June 08, 2013


Steve Martin and Goldie Hawn work so well together that it's a wonder they didn't make a movie sooner than they did. Housesitter (1992) is yet another modern Hollywood attempt at channeling 1930s screwball comedies. The only trouble is that it's too carefully plotted to truly resemble the kind of fast, improvisational, fluid comedy to which it's paying tribute. However, Housesitter is a fun romp, bolstered by the performances and the chemistry of the two leads.

Steve Martin plays Davis, a struggling architect whose girlfriend dumps him after he proposes to her in front of the house he designed just for her. The house is in the quaint Massachusetts town Davis grew up in, but he works in Boston. Back in the city, he meets a colorful waitress named Gwen (Hawn) and in a weak moment--after telling her the whole story--has a one-night stand with her. Then she moves into the house and pretends to be his wife, winning over the whole town (including his parents) with her elaborate deception. In fact, Gwen turns out to be an expert storyteller: you never know when she's telling the truth.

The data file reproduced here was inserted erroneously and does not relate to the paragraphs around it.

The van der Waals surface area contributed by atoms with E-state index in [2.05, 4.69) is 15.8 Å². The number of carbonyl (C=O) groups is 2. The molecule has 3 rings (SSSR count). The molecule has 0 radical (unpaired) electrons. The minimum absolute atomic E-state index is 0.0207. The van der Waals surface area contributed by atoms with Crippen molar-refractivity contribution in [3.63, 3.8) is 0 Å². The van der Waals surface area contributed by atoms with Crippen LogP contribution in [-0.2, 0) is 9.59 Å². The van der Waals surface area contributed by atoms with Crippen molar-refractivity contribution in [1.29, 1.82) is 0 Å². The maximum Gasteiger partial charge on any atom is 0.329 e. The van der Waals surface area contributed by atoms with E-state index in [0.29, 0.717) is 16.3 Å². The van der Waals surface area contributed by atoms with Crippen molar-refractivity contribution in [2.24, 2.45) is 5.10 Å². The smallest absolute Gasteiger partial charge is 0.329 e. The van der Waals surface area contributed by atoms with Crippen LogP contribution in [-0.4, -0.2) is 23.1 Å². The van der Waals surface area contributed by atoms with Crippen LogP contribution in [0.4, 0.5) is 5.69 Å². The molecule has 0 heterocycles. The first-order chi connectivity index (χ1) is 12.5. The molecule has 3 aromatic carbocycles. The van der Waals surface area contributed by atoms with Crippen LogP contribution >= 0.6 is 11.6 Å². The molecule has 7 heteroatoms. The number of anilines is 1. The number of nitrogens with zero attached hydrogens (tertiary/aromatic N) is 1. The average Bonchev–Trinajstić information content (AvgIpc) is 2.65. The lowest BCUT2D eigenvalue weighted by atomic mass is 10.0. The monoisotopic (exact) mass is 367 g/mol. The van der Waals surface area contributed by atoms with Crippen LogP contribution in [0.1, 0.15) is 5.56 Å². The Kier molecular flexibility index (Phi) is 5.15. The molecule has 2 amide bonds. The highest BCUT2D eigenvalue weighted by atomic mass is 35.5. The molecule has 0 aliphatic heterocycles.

This is Goldie's movie: she's always been such an engaging and appealing flake, and here she's balanced in her flakiness by Martin, who's grounded but reveals his own inner-flake at certain moments. The development of their relationship (which is admittedly predictable) is too much fun to dismiss the movie for its conventional plotting.

Dana Delaney co-stars as Becky, Martin's former girlfriend, whose love for her ex is re-awakened by Gwen and all her stories. With Julie Harris and Donald Moffat as Martin's parents, Peter MacNicol as Martin's colleague at the architectural firm, Richard B. Shull, and Lauren Cronin. Written by Mark Stein. Directed by Frank Oz. 101 min. ½

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